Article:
Quote of the Day:
President Barack Obama responded to the Baltimore riots with a heartfelt bout of self-righteous hectoring.
–Rich Lowry in Politico
NRO’s Ian Tuttle has consulted the Baltimore City Health Department’s 2011 Neighborhood Health Profiles to get an idea of what kind of environment Freddie Gray, whose death set off rioting in Baltimore, grew up in. It is called the Sandtown-Winchester neighborhood, and it is bleak:
According to the department (which included in its analysis the adjacent neighborhood of Harlem Park), the 10,000-person neighborhood, which is almost entirely black (97 percent), had a median household income of $22,277 as of 2011– 40 percent below Baltimore City’s average. One in five residents age 16 or older were out of jobs, compared with one in ten in Baltimore City. Almost one in three families were below the poverty line, half of eighth-graders were not “proficient” readers, and a quarter of ten- to 17-year-olds could expect to end up in handcuffs.
We’ve been hearing a lot about how Sandtown-Winchester needs “investment”—even as those who call for it stand not too far from one investment in this neighborhood—a CVS—that has been burned down. Investment? But, as Tuttle points out, there has been no shortage of investments designed to help Sandtown-Winchester.
Former Baltimore mayor Kurt Schmoke, who was elected in 1987, raised almost $30 million in federal, state and private funds to pour into the neighborhood. Housing units were built and others overhauled. This allowed more than two hundred houses, which were built for $83,000 each, to be sold to Sandtown residents for $37,000 apiece. Subsequently, the Department of Housing and Urban Development (HUD), made $5.2 million available to create a nearby “Homeownership Zone.”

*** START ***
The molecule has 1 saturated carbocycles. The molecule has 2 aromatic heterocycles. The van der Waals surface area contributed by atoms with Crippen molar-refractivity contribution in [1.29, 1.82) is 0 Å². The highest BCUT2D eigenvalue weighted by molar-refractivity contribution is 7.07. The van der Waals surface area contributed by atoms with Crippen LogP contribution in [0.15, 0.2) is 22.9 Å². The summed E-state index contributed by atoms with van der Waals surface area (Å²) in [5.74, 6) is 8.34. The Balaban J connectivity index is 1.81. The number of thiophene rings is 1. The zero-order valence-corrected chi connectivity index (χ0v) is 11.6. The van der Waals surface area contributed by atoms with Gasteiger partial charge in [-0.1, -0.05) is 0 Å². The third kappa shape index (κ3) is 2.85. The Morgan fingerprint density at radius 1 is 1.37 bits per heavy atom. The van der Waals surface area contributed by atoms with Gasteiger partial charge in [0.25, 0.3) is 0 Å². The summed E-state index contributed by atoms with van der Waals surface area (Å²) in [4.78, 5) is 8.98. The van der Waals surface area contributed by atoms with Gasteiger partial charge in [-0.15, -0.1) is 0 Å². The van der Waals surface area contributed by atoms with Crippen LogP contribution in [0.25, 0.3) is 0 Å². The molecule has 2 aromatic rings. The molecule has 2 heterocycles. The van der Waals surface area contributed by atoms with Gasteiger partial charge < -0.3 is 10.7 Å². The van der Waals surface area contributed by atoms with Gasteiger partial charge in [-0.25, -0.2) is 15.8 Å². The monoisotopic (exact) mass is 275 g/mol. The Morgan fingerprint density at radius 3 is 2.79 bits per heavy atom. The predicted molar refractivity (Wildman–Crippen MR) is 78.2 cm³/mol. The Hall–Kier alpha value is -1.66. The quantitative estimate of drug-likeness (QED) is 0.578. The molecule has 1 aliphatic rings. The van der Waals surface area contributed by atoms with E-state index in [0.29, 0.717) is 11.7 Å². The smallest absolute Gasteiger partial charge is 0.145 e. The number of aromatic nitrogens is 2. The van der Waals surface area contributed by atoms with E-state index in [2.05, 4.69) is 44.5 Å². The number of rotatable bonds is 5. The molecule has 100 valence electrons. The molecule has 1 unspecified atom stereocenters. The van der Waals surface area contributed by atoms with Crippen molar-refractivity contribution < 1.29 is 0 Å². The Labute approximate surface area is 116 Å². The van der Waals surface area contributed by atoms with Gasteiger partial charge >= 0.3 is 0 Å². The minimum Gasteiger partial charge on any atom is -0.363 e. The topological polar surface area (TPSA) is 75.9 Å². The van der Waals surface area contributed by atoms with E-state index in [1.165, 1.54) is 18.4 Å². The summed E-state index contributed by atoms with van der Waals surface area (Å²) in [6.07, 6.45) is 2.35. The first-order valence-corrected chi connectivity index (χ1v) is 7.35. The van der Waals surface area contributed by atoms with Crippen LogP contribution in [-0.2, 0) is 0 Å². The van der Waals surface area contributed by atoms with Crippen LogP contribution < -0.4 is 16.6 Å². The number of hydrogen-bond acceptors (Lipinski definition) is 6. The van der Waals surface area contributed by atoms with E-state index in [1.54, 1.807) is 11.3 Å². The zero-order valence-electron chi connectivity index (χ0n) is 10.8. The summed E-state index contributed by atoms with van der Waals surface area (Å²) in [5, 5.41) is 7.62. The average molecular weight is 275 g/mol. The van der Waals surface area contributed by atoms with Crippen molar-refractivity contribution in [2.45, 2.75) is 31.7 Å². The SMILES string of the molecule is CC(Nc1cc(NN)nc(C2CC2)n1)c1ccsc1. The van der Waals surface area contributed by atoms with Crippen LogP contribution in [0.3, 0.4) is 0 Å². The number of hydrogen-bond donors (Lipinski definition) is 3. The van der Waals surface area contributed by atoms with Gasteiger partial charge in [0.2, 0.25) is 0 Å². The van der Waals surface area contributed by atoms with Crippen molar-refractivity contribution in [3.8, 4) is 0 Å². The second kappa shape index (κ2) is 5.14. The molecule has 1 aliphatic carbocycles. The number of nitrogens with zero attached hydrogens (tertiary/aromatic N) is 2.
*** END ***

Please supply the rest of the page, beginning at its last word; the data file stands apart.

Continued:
Although the population declined and crime rate rose, more money inevitably was funneled into Sandstone:
In 2001, aid from the state and federal government accounted for a full 40 percent of Baltimore’s budget. The Abell Foundation, which targets problems in low-income communities in Baltimore City, estimates that $130 million (private and public) was pumped into Sandtown-Winchester through 2000, before the city’s money and attention were focused elsewhere under new mayor Martin O’Malley.
President Obama has called for more investment in Sandstone, an idea echoed by Maryland Rep. Steny Hoyer. But is more money really what is needed?
Insanity, it is said, is doing the same thing repeatedly and expecting a different result. Taxpayers have invested heavily in Baltimore, and in Sandtown-Winchester, for decades, and it has availed them little. Perhaps it is time to try something different.
Rich Lowry agrees. Sandtown-Winchester, according to Lowry, is not in trouble through neglect or lack of investment. It is rather a “Great Society failure” for which much has been done, most of it the wrong things:
Exhibit A is Baltimore itself. The city hasn’t been “neglected.” It has been misgoverned into the ground. It is a Great Society city that bought into the big-government vision of the 1960s more than most, and the bitter fruit has been corruption, violence and despair.
All you need to know about the confused ineffectuality of the city’s leadership was evident in the purposefully inadequate initial response to the mayhem, apparently on the theory that a little rioting is OK.
And why not? The left has a soft spot for rioters. As soon as the windows start breaking, it rolls outs its intellectually rancid excuse-making for the destruction of property.
As police cars burned and businesses were ransacked, progressives declared nonviolence “a ruse” (Ta-Nehisi Coates); hailed looting as “a legitimate political strategy” (Salon); and called the senseless rampage part of a series of, sententiously all-caps, “UPRISINGS” (Marc Lamont Hill).
The lesson is that when the revolution comes, you best not own or operate a small business, or especially a CVS (drugstores, apparently, are notorious enemies of the people).
CVS invested in Sandtown. Look what happened to the investment. And before you call me pro-plutocrat, think about the low-income people who will now have far more trouble filling their prescriptions.
If Republicans can’t put forward winning arguments in the wake of the Baltimore riots, they should just give up.